Rex V. Zik’s Press Limited & Ors (1947)
LawGlobal Hub Judgment Report – West African Court of Appeal
Criminal Law—publishing a Seditious Publication—Nigeria Criminal Code,sections 51 (1) (c) and 52 (2)—Written consent of Attorney-General–CriminalProcedure—Nigeria Criminal Procedure Ordinance, section 72—Procedure on appeal by limited company.
The following Joint Judgment was delivered:
These are appeals by the second and third accused in the Court below from convictions for publishing a seditious publication contrary to section 51 (1) (c) of the Criminal Code.
Three grounds of appeal in the case of the second, accused appear in the notice:-
- That there was no jurisdiction vested in the Court in so far as section 52,. sub-section 2 of the Criminal Code was not complied with.
- That there was no evidence that this accused was Editor on the day of publication.
- That the decision is altogether unwarranted unreasonable and cannot be supported having regard to the weight of the evidence.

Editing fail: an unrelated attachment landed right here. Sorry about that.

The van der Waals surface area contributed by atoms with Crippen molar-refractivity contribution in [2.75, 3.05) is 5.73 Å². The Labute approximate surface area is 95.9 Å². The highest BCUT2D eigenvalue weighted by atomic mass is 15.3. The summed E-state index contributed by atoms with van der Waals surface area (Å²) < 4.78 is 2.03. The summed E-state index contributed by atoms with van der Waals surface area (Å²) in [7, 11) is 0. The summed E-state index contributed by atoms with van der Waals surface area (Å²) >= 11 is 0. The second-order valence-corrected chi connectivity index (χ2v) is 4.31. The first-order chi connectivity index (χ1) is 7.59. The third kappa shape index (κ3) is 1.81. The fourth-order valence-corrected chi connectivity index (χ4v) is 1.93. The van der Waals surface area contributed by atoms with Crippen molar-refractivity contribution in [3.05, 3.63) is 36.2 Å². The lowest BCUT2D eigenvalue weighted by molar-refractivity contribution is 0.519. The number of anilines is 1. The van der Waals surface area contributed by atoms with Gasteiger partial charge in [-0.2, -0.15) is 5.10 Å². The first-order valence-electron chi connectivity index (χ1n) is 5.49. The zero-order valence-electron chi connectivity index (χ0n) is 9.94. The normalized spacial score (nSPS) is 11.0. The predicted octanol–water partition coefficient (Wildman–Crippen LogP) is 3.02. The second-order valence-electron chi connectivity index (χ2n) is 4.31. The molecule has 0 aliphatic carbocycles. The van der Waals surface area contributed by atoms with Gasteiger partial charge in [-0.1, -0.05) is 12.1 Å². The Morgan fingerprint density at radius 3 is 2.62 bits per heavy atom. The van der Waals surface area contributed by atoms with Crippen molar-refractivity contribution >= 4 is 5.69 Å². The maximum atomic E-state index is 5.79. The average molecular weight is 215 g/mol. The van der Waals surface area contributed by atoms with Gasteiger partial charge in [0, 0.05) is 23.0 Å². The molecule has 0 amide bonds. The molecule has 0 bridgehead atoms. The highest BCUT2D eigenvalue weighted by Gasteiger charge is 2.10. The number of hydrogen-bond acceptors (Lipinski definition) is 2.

The grounds of appeal in the case of the third accused are identical with (i) and (ii) above.
At.the hearing of the appeal Counsel for the appellants indicated that he did not press ground (ii) in the appeal of the second accused, it having been pointed out to him by the Court that there was evidence from which the learned trial Judge could legitimately infer that the accused was Editor of the newspaper in which the seditious publication appeared on the day of its publication.
Counsel further intimated that he abandoned ground (iii) in the appeal of the second accused and ground (ii) in that of the third accused.
There remains for our decision, therefore, the point raised by ground (i) in each appeal.